In contrast to Muse’s perspective, Rivermaya takes an upbeat approach in prodding listeners to take the challenge of conquering darkness with light. Nowadays, we can’t be all gloom and doom—we must be optimists too.


Second Chances: Dare You to Move – Switchfoot

Album: The Beautiful Letdown

Track: 5

Length: 4.10

Something I admire about Switchfoot is their ability to write songs about change and spirituality without appearing preachy. In a world that has grown splintered in its beliefs, the issue of faith and morality colored by religion has become sensitive and taboo. Their lyrics are profound and clothed in music accessible to many. I regret missing their concert here in Manila. I would’ve wanted to hear them play my favorite songs, one of them being Dare You to Move.

The rock ballad begins with two fourth-interval chords, awash in distortion and the constant ring of a bright-toned acoustic guitar behind the mix (not present in this performance). Jonathan Foreman’s voice croons “Welcome to the planet/welcome to existence/everyone’s here…” The bass drum thumping below gives the impression of a heartbeat—a metaphor for life. Next is the part that people sing in answer when asked if they knew the song. Perhaps it’s because the message shines through: “I dare you to move/I dare you to lift yourself up off the floor… like today never happened before…” The second verse arrives with a movement in plot—the induction of conflict, aptly conveyed by the arrangement. After each line is sung, guitars fiercely respond in minor-scale riffs and octave jumps, implying agitation. The atmosphere turns dense as pain and failure materialize. The punch line comes in the bridge: “Salvation is here” is sung in a lingering falsetto, followed by a guitar solo that leads to, incidentally, the awakening of the unconscious surfer kid in the music video. The subsequent chorus is played with a renewed passion that surges through until the end. This is the middle ground of the first two songs. It’s the redemptive motion to Butterflies & Hurricanes and grounding take on the heroics of Liwanag sa Dilim.


The Songwriters

Matthew Bellamy was a classically-trained pianist as a child, and his inclinations are apparent in the arrangements of Muse (see a clip of Matt playing the piano at 12 years old here). His keen interest in science fiction has also affected the content of his lyrical work, hence his use of scientific theory and apocalyptic imagery in Butterflies & Hurricanes. Next, Rico Blanco had already been writing songs themed with empowerment and hope by the time he accomplished Liwanag sa Dilim. Listen to Elesi, Umaaraw, Umuulan and Posible–which was used as the anthem for the Southeast Asian Games in 2005. Lastly, I’ve always seen Jon Foreman as an extremely humanizing being. I admire that his lyrics are about the heights of human potential, the power of sacrifice and comment on post-modern issues like consumerism and sexuality. Some of his songs are laden with philosophical content (Stars is injected with Descartes). He is also known for his brief inspiring lines preceding a performance of Switchfoot’s songs at concerts. The following is a transcription of his words before they played Meant to Live at a live show.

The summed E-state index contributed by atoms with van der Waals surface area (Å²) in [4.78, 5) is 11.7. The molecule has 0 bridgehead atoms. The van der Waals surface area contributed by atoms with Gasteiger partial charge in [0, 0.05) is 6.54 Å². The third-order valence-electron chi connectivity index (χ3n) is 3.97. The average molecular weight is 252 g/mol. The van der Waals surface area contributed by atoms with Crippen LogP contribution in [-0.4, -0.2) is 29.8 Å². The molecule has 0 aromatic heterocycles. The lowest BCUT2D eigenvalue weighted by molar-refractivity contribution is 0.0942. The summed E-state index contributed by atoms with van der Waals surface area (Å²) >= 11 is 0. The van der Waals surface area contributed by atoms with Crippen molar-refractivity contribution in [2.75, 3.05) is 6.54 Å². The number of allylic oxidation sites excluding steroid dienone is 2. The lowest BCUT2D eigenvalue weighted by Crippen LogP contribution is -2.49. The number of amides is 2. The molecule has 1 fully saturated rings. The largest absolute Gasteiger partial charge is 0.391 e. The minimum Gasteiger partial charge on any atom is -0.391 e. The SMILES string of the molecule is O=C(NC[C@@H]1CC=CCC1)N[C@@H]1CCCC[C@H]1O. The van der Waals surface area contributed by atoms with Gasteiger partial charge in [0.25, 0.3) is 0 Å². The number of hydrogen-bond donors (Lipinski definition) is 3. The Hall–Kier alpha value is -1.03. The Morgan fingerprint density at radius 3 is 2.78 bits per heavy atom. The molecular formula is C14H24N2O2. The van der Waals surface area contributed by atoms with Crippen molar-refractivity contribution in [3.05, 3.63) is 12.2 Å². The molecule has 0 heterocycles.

Life is too short to stand idly by, letting the world spin around without us. Whether or not you like it, every day you wake up, you change the world. Every day you wake up, you change the world. Every day you wake up, you change the world–and that’s whether or not you like it.



I’ve cited three songs that can help us transform society—from “how it is to how it should be.” Along with these, a brief word on the artists and writers behind the songs. Coming from various musical and conceptual trajectories, they are tangent to one point with the intent of sparking any form of revolution. We’ve been frightened, dubbed as heroes, and spurred to rise above and beyond ourselves. We’ve been spacing out for too long, with senses numb and idle trying. Nobody comes to our rescue but ourselves, and we can’t do it in this static collective state of mind. We need a flip in paradigm. It’s about time we snapped out of our daydream—to wake up and do something before it’s too late.


The original version of this article appears on the January 2010 issue of Tube Magazine, the official publication of my organization, the Ateneo Musicians’ Pool, otherwise known as (((AMP))).

Get more electric:

1. Tube 2010

2. The Butterfly Effect and Chaos Theory (a)

3. The Butterfly Effect and Chaos Theory (b)

4. Rene Descartes (a)

5. Rene Descartes (b)